As a real estate agent, you are technically self-employed. This means that come tax season, deductions become extremely important, and your taxes are a whole different ball game than they would be with a standard job.
Deciphering what is and isn’t deductible can be tricky — and even more difficult, perhaps, is keeping track of it all. For example, I took a few continuing education courses in 2017 and almost forgot to deduct them on my taxes this year. Between the big stuff (like education, airfare and insurance) and the little stuff (like laundry expenses, gas and car washes), it can be way too easy to let things fall through the cracks.
Luckily, technology comes to the rescue here. If you’re struggling with keeping track of your taxes this season, fear not: here are some of the best apps and websites for keeping track of your 2018 expenses.
If you make a lot of online purchases, Dashlane is a must-have. In addition to being a password manager, this app also gathers all of your credit card purchases online in one place, then gives you an itemized list of all your digital receipts.
It’ll also store unlimited payment types, including credit and debit cards, bank accounts and PayPal info, which makes purchasing even easier.
ItsDeductible is a free way to track your donations either online or on your iPhone. It can track everything from mileage to thrift store drop-offs and cash donations.
The app suggests resale values based on the style and condition of the items you’re donating and reduces your risk of an audit since it lets you know what the IRS allows as deductions. Plus, you can easily import ItsDeductible data to TurboTax.
Expensify uses the camera app to scan receipts and automatically add purchases to your expense report. The app also links to credit cards and bank accounts, so all you have to do is add the related expense to the relevant account.
As a bonus, it also tracks mileage and works offline.
Expensify boasts being able to reduce the time it takes to complete an expense report by 83 percent and automatically detects duplicate receipts and confirms the accuracy of each transition.
Like Expensify, Expense IQ is a savior for Android users that also incorporates a budget planner, and it lets you create and view customizable reports.
Travel frequently for business? This is the app for you. MileIQ automatically tracks all of your travel and logs it into Excel-compatible email reports.
The app will even run in the background to track driving miles, and you can distinguish between personal and business rides with just a swipe of your finger. MileIQ Premium is included with Office 365 Business Premium subscriptions.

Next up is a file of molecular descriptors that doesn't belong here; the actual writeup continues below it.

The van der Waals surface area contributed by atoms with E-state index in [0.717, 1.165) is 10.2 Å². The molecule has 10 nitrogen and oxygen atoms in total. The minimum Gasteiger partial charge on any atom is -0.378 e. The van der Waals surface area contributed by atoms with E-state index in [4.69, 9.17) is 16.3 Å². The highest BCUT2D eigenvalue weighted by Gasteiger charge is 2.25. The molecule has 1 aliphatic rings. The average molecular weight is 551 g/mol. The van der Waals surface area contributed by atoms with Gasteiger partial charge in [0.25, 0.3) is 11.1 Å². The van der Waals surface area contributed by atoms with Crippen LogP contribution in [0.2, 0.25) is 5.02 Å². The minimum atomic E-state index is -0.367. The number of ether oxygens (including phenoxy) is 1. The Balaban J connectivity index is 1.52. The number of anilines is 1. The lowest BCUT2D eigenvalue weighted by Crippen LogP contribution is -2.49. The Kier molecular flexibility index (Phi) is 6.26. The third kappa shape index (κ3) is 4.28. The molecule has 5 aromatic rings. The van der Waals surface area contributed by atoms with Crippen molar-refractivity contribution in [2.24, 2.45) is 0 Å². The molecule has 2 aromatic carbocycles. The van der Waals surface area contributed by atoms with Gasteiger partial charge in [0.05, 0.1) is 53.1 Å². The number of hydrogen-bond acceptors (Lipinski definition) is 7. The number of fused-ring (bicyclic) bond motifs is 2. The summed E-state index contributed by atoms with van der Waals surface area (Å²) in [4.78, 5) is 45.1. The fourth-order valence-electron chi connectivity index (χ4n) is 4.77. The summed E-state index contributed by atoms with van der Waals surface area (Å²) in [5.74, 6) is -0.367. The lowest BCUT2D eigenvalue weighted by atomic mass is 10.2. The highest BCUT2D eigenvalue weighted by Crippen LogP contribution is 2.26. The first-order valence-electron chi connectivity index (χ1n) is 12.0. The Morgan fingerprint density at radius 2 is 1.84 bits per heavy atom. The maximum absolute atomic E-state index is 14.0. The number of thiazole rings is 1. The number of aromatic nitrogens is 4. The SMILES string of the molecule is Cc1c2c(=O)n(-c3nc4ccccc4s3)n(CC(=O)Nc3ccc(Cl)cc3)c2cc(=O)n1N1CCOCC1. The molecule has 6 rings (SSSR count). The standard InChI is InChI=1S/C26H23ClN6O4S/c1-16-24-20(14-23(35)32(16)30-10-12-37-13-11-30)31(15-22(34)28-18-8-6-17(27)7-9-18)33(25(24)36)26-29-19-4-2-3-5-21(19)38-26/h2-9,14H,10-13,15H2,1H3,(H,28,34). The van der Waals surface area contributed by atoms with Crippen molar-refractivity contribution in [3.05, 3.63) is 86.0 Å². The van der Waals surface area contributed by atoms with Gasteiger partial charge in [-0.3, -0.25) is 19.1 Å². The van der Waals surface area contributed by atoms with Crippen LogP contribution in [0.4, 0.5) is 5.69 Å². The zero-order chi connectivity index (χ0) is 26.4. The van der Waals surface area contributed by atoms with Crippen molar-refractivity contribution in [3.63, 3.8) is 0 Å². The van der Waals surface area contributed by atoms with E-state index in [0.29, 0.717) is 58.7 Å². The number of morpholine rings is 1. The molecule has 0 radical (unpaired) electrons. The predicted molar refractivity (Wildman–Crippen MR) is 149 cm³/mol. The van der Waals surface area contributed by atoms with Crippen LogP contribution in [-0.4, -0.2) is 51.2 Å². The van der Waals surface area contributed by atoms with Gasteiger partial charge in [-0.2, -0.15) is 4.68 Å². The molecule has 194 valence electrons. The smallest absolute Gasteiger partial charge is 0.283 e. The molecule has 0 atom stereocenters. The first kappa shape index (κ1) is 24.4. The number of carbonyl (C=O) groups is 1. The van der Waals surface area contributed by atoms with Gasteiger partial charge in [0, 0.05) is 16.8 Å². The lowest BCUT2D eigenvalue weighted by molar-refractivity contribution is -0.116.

TripLog is the heartier version of MileIQ. This app tracks mileage for up to five vehicles. It has application program interface (API) data integration with tools like QuickBooks and Concur. The only downside here is its limited ability to create IRS-compliant reports.
Timely lets you clock in and track your hours. The app also sorts hours by project, which makes staying on top of your receipts and invoicing much easier. You can also manage your team’s performance by viewing what everyone on your team is working on, coordinating resources and distributing workloads.
Apps like these help you save time during tax season, but also in your daily life. They make it effortless to keep track each day so that things don’t pile up near the end. Spend less time digging through old receipts and tracking miles, and focus more on your job: selling homes.
These apps will make you more efficient, help you keep up with tax deductions and save you from unnecessary stress and headaches when tax season comes around.
Making tax season more bearable
In addition to downloading these helpful apps, you can follow these four quick tips for making the tax season slightly less painful than it can be:
- Anticipate what you will pay in taxes. Whatever tax bracket you’re in, set aside that percentage of all 1099 income so you have it on hand at tax time.
- You can pre-pay taxes quarterly. This is a good way to stay ahead and keep your bill low in April.
- Pay yourself first. If you are a business owner, instead of working for a brokerage, you should keep your personal money and your business money separate until you “pay” yourself.
- Be meticulous in tracking your expenses. Create a system, and stick to it. This will help you maximize your tax benefit.